Agile CPG Innovation: Pharmavite case study

inQB8 team increases new-product throughput by 10x Executive Summary: 3 Key Differences and Benefits of Agile CPG Innovation 3 Key differences from traditional CPG: Cross-functional groups work as full-time dedicated teams. Rapid test and learn cycles. Focus on… Read More

Vertical Slices and Scale

Last week, I tweeted, Working in thin vertical slices is the keystone habit for agile software development. It enables so many other good practices. — Richard Lawrence (@rslawrence) June 22, 2016 Read More

Laloux Cultural Model and Agile Adoption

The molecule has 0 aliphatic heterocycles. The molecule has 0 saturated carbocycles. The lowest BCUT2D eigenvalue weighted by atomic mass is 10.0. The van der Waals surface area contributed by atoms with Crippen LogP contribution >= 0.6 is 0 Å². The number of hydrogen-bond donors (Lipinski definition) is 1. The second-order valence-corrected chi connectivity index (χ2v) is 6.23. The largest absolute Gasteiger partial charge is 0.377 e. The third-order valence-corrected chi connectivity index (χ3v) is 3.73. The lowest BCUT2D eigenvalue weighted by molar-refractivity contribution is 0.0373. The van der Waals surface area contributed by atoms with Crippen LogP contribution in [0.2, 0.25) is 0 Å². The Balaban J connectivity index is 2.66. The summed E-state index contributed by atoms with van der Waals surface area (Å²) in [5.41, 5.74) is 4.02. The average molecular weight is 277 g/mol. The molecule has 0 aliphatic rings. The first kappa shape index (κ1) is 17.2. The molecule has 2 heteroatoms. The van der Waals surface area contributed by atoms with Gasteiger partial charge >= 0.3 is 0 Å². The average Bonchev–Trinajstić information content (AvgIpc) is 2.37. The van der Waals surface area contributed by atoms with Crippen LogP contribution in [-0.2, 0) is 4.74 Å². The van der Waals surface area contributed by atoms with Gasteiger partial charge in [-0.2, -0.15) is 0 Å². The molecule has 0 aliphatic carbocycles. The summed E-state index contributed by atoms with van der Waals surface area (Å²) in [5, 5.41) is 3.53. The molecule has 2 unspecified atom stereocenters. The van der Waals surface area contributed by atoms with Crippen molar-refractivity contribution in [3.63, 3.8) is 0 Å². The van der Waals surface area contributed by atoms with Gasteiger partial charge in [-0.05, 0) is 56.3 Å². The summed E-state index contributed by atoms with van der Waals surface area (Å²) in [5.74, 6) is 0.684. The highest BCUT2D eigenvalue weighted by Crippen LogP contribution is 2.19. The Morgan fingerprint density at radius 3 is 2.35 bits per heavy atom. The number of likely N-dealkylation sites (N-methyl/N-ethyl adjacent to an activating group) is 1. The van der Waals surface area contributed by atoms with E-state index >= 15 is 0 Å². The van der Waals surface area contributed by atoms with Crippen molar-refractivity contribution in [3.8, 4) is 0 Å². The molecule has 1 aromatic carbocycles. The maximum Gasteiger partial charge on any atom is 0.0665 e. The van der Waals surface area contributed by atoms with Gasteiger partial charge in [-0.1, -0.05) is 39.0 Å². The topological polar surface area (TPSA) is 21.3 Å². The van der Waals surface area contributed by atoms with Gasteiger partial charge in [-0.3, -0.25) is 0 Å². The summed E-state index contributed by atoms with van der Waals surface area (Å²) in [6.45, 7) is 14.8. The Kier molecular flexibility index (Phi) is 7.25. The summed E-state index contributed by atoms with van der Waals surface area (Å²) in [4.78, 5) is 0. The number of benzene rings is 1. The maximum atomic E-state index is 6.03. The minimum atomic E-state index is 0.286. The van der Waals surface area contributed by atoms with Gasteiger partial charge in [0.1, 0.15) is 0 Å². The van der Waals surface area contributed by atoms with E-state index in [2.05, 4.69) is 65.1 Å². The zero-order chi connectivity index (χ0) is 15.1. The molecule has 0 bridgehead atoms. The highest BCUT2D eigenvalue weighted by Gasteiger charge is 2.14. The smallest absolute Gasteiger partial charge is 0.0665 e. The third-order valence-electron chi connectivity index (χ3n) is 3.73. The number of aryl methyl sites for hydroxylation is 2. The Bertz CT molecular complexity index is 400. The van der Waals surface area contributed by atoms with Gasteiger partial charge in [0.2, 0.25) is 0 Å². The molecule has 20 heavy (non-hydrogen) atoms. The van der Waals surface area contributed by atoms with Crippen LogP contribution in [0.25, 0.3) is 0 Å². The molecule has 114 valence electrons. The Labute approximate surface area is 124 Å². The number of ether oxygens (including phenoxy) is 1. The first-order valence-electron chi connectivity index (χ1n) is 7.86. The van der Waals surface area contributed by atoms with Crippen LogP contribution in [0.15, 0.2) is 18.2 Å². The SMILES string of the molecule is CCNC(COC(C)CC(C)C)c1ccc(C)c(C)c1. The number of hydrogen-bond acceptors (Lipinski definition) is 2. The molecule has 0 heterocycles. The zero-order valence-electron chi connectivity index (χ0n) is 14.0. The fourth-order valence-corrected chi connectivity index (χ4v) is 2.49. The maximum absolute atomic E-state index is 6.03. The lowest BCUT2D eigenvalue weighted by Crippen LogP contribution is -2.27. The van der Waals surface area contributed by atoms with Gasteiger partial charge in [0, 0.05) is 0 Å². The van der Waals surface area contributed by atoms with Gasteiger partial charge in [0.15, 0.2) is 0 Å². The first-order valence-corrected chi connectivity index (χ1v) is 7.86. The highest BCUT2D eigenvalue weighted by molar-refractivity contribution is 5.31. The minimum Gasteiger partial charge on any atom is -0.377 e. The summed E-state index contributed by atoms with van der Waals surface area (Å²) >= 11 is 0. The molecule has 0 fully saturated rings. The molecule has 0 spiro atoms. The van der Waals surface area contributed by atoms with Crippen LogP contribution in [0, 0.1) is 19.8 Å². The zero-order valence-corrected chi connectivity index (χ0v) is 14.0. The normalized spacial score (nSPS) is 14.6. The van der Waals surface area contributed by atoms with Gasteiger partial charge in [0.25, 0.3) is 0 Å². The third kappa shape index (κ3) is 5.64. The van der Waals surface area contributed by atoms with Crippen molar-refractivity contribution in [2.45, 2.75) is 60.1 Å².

Peter's Update: March 2021 The post below, as is true of all historic writing, describes my perspective at the time. That perspective has evolved quite a bit over the years as I've worked with hundreds of leaders in dozens of organizations. My current opinion, informed by teaching it and trying to apply it, is that Laloux's descriptions of Teal are probably more high Green, though the organizational case studies include a mix of Green examples and what I'd consider legitimate Teal thinking. The key move from Green to Teal is an abandonment of what people "should" value and an embracing of how each value set provides some benefits that are important for different contexts, what the original researcher behind the model Clare Graves called Life Conditions. Through that lens, Teal does not equal "no hierarchy", but includes situations where hierarchical structures match the life conditions, needs, and context of the organization. In my opinion, the organization in the book that best exemplifies this value set is FAVI, which integrates the needs and value sets of all of the  color stages from Red through Green. A person with any of these values (the need to be powerful, the need for stability, the need for achievement, and the need for loving connection) would be happy working at FAVI. With that preface, I humbly share the original below, unedited. I had invested years of my life in a ground up, large-scale agile adoption. The early years of the adoption seemed to go at breakneck speed. Teams were adopting scrum with great success. People were feeling more engaged, products were getting better, and the company was benefiting. And then it felt like we hit a wall. Despite what felt to me like a groundswell of support from teams, managers, and directors, we were struggling to make the leap to real organizational agility. Read More